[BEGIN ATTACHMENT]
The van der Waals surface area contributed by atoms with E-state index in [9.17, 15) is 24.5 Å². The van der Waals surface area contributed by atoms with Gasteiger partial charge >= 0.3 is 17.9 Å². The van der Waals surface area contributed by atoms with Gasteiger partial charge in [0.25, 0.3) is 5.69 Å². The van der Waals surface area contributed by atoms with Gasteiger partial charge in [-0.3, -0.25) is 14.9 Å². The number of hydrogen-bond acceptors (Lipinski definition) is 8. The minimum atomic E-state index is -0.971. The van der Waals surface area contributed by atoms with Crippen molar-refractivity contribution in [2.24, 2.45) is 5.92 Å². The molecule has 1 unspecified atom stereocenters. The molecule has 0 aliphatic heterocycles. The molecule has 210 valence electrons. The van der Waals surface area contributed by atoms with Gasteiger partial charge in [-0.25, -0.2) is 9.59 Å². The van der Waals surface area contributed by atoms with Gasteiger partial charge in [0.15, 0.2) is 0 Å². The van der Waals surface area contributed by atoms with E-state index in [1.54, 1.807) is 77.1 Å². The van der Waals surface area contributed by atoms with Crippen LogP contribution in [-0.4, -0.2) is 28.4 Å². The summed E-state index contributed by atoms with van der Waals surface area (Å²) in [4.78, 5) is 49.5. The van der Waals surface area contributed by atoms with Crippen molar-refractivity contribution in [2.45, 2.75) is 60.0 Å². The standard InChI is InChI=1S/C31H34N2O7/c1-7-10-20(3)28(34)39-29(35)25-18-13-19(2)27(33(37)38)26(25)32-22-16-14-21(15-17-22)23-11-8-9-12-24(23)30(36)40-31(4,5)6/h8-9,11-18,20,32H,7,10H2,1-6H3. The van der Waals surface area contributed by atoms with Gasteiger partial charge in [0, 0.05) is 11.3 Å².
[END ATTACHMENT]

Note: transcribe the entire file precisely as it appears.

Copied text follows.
The van der Waals surface area contributed by atoms with E-state index in [9.17, 15) is 24.5 Å². The van der Waals surface area contributed by atoms with Gasteiger partial charge >= 0.3 is 17.9 Å². The van der Waals surface area contributed by atoms with Gasteiger partial charge in [0.25, 0.3) is 5.69 Å². The van der Waals surface area contributed by atoms with Gasteiger partial charge in [-0.3, -0.25) is 14.9 Å². The number of hydrogen-bond acceptors (Lipinski definition) is 8. The minimum atomic E-state index is -0.971. The van der Waals surface area contributed by atoms with Crippen molar-refractivity contribution in [2.24, 2.45) is 5.92 Å². The molecule has 1 unspecified atom stereocenters. The molecule has 0 aliphatic heterocycles. The molecule has 210 valence electrons. The van der Waals surface area contributed by atoms with Gasteiger partial charge in [-0.25, -0.2) is 9.59 Å². The van der Waals surface area contributed by atoms with Gasteiger partial charge in [0.15, 0.2) is 0 Å². The van der Waals surface area contributed by atoms with E-state index in [1.54, 1.807) is 77.1 Å². The van der Waals surface area contributed by atoms with Crippen LogP contribution in [-0.4, -0.2) is 28.4 Å². The summed E-state index contributed by atoms with van der Waals surface area (Å²) in [4.78, 5) is 49.5. The van der Waals surface area contributed by atoms with Crippen molar-refractivity contribution in [2.45, 2.75) is 60.0 Å². The standard InChI is InChI=1S/C31H34N2O7/c1-7-10-20(3)28(34)39-29(35)25-18-13-19(2)27(33(37)38)26(25)32-22-16-14-21(15-17-22)23-11-8-9-12-24(23)30(36)40-31(4,5)6/h8-9,11-18,20,32H,7,10H2,1-6H3. The van der Waals surface area contributed by atoms with Gasteiger partial charge in [0, 0.05) is 11.3 Å².